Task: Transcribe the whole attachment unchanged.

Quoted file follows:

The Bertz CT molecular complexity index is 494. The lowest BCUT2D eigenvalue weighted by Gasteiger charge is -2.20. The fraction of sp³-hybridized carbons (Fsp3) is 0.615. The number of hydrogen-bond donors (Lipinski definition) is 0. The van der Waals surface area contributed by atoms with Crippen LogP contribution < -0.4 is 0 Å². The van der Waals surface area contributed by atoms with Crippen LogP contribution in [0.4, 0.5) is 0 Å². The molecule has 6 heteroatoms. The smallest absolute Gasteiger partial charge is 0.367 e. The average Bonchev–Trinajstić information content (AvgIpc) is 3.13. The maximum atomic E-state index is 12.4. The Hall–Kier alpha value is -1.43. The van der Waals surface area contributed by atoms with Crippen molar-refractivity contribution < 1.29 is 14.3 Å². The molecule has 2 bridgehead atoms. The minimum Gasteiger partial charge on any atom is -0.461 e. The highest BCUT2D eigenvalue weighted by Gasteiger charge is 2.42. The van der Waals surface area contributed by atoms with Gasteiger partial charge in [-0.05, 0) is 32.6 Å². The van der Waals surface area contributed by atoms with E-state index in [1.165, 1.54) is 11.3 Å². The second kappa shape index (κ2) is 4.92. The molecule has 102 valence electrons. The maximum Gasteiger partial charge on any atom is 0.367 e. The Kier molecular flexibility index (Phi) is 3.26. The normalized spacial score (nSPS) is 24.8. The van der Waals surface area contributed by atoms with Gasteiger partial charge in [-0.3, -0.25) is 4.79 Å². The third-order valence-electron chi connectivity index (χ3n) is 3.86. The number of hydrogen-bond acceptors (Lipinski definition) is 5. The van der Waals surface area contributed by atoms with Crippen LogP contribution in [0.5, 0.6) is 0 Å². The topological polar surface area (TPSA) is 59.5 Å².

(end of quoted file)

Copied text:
The Bertz CT molecular complexity index is 494. The lowest BCUT2D eigenvalue weighted by Gasteiger charge is -2.20. The fraction of sp³-hybridized carbons (Fsp3) is 0.615. The number of hydrogen-bond donors (Lipinski definition) is 0. The van der Waals surface area contributed by atoms with Crippen LogP contribution < -0.4 is 0 Å². The van der Waals surface area contributed by atoms with Crippen LogP contribution in [0.4, 0.5) is 0 Å². The molecule has 6 heteroatoms. The smallest absolute Gasteiger partial charge is 0.367 e. The average Bonchev–Trinajstić information content (AvgIpc) is 3.13. The maximum atomic E-state index is 12.4. The Hall–Kier alpha value is -1.43. The van der Waals surface area contributed by atoms with Crippen molar-refractivity contribution < 1.29 is 14.3 Å². The molecule has 2 bridgehead atoms. The minimum Gasteiger partial charge on any atom is -0.461 e. The highest BCUT2D eigenvalue weighted by Gasteiger charge is 2.42. The van der Waals surface area contributed by atoms with Gasteiger partial charge in [-0.05, 0) is 32.6 Å². The van der Waals surface area contributed by atoms with E-state index in [1.165, 1.54) is 11.3 Å². The second kappa shape index (κ2) is 4.92. The molecule has 102 valence electrons. The maximum Gasteiger partial charge on any atom is 0.367 e. The Kier molecular flexibility index (Phi) is 3.26. The normalized spacial score (nSPS) is 24.8. The van der Waals surface area contributed by atoms with Gasteiger partial charge in [-0.3, -0.25) is 4.79 Å². The third-order valence-electron chi connectivity index (χ3n) is 3.86. The number of hydrogen-bond acceptors (Lipinski definition) is 5. The van der Waals surface area contributed by atoms with Crippen LogP contribution in [0.5, 0.6) is 0 Å². The topological polar surface area (TPSA) is 59.5 Å².